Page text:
PCNL is an essential component in the management of large volume renal calculi. PCNL is recommended as the most effective treatment option for patients with staghorn calculi or large volume stone disease, either as monotherapy or in combination with SWL. Multiple tracts allow for the successful management of nearly every stone burden in a single surgical session. Furthermore, patients with anatomical variations (e.g., horseshoe kidney) can be successfully treated by PCNL. Overall stone-free rates of above 78% have been described.1
Both intraoperative and postoperative bleeding are a matter of concern for any patient undergoing PCNL. Kukreja et al.12
reported an 8% blood transfusion rate in 301 PCNL procedures in patients with normal clotting parameters, and Kessaris et al. reported a 0.8% incidence of post-PCNL bleeding requiring embolization.13
In view of this, patients who need anticoagulation/antiplatelet therapy present a difficult and complex situation. The combined risk of bleeding during the reinitiation of anticoagulation/antiplatelet therapy, as well as the increased risk of thromboembolism during the withdrawal of anticoagulation/antiplatelet agents, makes a procedure such as PCNL a very risky proposition. The risk of thrombosis after stopping anticoagulation/antiplatelet therapy cannot be assessed easily for all patients. Depending on the underlying disease, primarily leading to anticoagulation, the risk of thromboembolic complications differs. In patients having mechanical heart valves, the design and location of the valves influence the risk of thrombotic complications. The complication rate can range from 0.7% to 7.6% nonfatal thromboembolic events per year and up to 1.1% fatal events per year, with the highest risk in patients with "caged ball mitral valves" and the lowest risk for patients with "bileaflet" aortic valves. Without any anticoagulation/antiplatelet therapy, the risk of major thromboembolism, including stroke and myocardial infarction, is 8%, and anticoagulation therapy reduces this risk by 75%.14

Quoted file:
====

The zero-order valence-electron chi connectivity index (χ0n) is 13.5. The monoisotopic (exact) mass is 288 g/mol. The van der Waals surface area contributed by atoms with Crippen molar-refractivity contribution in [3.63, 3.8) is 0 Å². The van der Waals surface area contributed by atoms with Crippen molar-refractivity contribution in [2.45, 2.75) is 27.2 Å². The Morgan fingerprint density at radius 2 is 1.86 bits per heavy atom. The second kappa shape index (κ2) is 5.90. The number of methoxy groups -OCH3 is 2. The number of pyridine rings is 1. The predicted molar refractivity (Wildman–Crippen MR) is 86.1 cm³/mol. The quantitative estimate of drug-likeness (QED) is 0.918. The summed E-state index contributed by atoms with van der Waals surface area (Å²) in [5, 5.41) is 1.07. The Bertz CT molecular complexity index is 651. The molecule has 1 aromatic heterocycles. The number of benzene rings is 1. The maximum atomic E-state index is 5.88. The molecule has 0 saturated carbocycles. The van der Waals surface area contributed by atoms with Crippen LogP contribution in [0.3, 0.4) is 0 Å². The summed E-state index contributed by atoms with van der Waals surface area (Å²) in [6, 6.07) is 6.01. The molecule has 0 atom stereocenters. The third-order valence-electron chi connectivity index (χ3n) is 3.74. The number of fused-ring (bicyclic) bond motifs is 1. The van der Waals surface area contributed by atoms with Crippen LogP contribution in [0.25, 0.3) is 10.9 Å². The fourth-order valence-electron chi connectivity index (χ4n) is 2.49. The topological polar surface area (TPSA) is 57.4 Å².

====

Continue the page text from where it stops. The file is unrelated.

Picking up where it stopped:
Patients with atrial fibrillation are considered at relatively low risk for thrombosis. Patients with atrial fibrillation and no coagulation have an average risk of embolism of 4.5% per year.14
With associated risk factors such as valvular atrial fibrillation, this risk can rise up to 20%.17
The risk of stent thrombosis in patients with an intracoronary stent with anticoagulation is reported to be as high as 20% within 3 months with bare metal stents, whereas the risk of stent thrombosis without anti-coagulation/antiplatelet therapy is likely to be higher.18